Simple conversion problem

Discussion in 'C Programming' started by Pakt, Feb 11, 2010.

  1. Pakt

    Pakt Guest

    Hi all,

    I am hoping someone can provide some help on what I expect is a simple
    function. I want to mostly strip out non ascii characters (those >
    127) from a utf-8 string, except for a small set of exceptions.
    Going into this I thought it would be an easy task, but I've found
    surprisingly little information on this sort of conversion/
    transliteration. My lack of unicode experience certainly hasn't
    helped and the number of days I've spent on this task is embarassing.

    I spent a lot of time fiddling with libiconv, but it's
    incomprehensible and there are simply _no_ examples of
    transliteration with iconv. So, I need to reinvent the wheel, albeit
    a simpler wheel.

    The simpler wheel so far:
    ...
    wchar_t test_string[]= L"jeudi 11 février, le 31e anniversaire de la
    révolution";
    int index=0;

    while (test_string[index]) {
    if (test_string[index] > 127) {
    //preserve most accented characters, but strip funny quotes
    etc...
    if (!((test_string[index] > '\u00C0') &&
    (test_string[index] < '\u017F'))) {
    test_string[index]='';
    }
    else {
    // Do some transliteration to the accented characters
    here...
    test_string[index]=translit_lookup(test_string[index]);
    }
    }
    index++;
    }
    printf("String now:%s\n",test_string);
    ....

    Does anyone please have any light to shed on this?


    Along the same lines (but more complicated), the string is supplied by
    the user so I can't really guarantee that it is in utf-8, let alone
    UCS-2. Is is a good idea to first convert the string (whatever is
    supplied) using mbstowcs before attempting the above?

    Thanks in advance for any saving of bacon.
    Pakt, Feb 11, 2010
    #1
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  2. Pakt <> writes:

    > I am hoping someone can provide some help on what I expect is a simple
    > function. I want to mostly strip out non ascii characters (those >
    > 127) from a utf-8 string, except for a small set of exceptions.
    > Going into this I thought it would be an easy task, but I've found
    > surprisingly little information on this sort of conversion/
    > transliteration. My lack of unicode experience certainly hasn't
    > helped and the number of days I've spent on this task is embarassing.
    >
    > I spent a lot of time fiddling with libiconv, but it's
    > incomprehensible and there are simply _no_ examples of
    > transliteration with iconv. So, I need to reinvent the wheel, albeit
    > a simpler wheel.
    >
    > The simpler wheel so far:
    > ..
    > wchar_t test_string[]= L"jeudi 11 février, le 31e anniversaire de la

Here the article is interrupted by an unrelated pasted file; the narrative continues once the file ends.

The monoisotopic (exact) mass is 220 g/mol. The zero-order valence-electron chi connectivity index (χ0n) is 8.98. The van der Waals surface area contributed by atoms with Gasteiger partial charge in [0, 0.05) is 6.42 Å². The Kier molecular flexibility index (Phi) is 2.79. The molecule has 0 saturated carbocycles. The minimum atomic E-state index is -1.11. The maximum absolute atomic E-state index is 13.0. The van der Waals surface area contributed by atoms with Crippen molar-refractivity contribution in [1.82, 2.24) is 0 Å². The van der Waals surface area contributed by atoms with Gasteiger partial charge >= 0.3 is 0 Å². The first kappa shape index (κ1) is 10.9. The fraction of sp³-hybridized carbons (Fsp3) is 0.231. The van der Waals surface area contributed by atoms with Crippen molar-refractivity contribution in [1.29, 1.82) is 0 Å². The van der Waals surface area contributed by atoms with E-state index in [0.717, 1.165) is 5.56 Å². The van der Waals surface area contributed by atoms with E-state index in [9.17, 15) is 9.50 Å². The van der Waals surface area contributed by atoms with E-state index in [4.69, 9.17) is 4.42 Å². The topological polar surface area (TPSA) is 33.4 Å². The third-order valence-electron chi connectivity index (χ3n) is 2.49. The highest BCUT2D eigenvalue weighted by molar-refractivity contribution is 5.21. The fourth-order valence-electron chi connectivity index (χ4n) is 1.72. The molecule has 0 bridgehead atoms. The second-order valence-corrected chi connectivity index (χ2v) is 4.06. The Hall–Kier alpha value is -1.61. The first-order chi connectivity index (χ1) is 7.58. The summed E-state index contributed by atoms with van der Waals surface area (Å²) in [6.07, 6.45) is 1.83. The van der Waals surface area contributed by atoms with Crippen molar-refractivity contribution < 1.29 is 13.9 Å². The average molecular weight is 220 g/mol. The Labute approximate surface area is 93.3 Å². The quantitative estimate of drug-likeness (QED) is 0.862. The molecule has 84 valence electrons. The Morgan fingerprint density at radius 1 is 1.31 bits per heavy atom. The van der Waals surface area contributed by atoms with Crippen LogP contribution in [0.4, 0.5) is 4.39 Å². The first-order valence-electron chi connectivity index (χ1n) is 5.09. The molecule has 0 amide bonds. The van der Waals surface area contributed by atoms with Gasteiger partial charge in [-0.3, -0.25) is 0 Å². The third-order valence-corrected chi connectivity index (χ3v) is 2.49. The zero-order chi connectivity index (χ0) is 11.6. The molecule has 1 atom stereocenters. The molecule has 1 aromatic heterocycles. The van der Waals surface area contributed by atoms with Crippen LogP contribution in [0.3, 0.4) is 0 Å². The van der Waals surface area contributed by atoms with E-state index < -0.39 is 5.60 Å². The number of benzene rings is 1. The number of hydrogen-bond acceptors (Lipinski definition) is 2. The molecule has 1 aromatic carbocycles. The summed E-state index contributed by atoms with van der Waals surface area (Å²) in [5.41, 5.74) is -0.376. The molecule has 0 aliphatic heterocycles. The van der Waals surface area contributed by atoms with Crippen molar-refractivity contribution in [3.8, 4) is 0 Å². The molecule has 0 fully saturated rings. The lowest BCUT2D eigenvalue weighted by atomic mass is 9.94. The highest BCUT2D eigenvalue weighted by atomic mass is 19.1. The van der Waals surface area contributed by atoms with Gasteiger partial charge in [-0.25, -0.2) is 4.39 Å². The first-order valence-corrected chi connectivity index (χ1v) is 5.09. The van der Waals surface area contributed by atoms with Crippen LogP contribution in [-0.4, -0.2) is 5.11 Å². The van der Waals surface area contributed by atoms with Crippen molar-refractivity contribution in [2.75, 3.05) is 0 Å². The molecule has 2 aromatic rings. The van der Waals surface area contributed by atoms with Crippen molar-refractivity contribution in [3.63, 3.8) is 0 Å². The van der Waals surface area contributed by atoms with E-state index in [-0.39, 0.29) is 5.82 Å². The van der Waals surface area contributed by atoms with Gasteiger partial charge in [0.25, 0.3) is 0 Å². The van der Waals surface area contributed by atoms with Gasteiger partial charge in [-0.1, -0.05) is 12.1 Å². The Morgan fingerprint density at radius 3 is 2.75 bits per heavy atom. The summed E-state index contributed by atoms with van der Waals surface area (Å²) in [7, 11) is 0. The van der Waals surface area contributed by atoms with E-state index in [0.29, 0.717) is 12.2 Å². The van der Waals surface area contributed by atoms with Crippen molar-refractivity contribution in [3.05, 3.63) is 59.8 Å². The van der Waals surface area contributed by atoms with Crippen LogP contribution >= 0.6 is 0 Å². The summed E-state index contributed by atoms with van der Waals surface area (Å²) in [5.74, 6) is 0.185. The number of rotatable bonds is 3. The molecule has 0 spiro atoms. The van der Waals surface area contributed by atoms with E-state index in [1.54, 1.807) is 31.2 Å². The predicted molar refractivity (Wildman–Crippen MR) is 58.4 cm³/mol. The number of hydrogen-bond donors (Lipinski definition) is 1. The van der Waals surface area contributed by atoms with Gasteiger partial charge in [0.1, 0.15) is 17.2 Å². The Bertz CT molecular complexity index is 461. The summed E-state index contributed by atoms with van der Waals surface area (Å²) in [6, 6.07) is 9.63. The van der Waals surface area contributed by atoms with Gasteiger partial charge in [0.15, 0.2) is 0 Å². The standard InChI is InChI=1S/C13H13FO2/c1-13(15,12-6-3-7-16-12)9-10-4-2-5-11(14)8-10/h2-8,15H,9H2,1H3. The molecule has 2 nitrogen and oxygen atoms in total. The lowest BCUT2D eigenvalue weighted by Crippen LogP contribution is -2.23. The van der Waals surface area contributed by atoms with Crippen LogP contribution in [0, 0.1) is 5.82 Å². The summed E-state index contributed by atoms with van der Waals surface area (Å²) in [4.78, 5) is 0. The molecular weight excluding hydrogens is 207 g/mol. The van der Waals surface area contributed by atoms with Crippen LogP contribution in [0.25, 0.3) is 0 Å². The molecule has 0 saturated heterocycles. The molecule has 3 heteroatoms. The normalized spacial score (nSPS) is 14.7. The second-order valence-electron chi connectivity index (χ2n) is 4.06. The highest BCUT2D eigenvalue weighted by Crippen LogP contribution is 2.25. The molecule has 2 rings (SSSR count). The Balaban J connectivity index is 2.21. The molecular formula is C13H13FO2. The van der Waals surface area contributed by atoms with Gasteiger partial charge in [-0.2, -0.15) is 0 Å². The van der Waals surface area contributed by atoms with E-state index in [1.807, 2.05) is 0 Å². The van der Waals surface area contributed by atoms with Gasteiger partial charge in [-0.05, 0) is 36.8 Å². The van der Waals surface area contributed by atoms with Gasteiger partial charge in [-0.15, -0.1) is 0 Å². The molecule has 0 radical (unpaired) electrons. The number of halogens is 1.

> révolution";


    Your string is now not UTF-8 encoded. It is a wide string which makes
    things simpler and is certainly one way to go.

    > int index=0;
    >
    > while (test_string[index]) {
    > if (test_string[index] > 127) {
    > //preserve most accented characters, but strip funny quotes
    > etc...
    > if (!((test_string[index] > '\u00C0') &&
    > (test_string[index] < '\u017F'))) {


    First, you want L'\u00CO' there. What you have written is quote
    different (and it does not matter what it means -- it is not what you
    want at all).

    Secondly, that's a rather complex test. It would be simpler written
    in the form:

    x <= L'\u00C0' || x >= L'\u017F'

    or you could just swap the if and else parts to get rid of the !.

    > test_string[index]='';


    You can't set a wchar_t to ''. In fact '' is a syntax error. The way
    to remove a character is to copy the string (you can copy it to itself
    if you like) but to not copy those characters that you don't want.

    > }
    > else {
    > // Do some transliteration to the accented characters
    > here...
    > test_string[index]=translit_lookup(test_string[index]);


    I'd put all the work into a function like this. The test for > 127,
    and the range of ignored characters are all, logically, part of the
    translation you are doing.

    > }
    > }
    > index++;
    > }
    > printf("String now:%s\n",test_string);


    You need %ls to print a wide string.

    > ...
    >
    > Does anyone please have any light to shed on this?


    I'd write it like this:

    #include <stdio.h>
    #include <wchar.h>

    wchar_t translit_lookup(wchar_t in)
    {
    if (in <= 127)
    return in; // unchanged
    else if (in <= L'\u00C0' || in >= L'\u017F')
    return 0; // ignore
    else return '?'; // purely illustrative
    }

    wchar_t *process(wchar_t *wstr)
    {
    int src = 0, dst = 0;
    while (wstr[src]) {
    if ((wstr[dst] = translit_lookup(wstr[src])) != 0)
    ++dst;
    ++src;
    }
    return wstr;
    }

    int main(void)
    {
    wchar_t test_string[] =
    L"jeudi 11 février, le 31e “anniversaire†de la révolution";
    printf("String now: \"%ls\"\n", process(test_string));
    return 0;
    }

    > Along the same lines (but more complicated), the string is supplied by
    > the user so I can't really guarantee that it is in utf-8, let alone
    > UCS-2. Is is a good idea to first convert the string (whatever is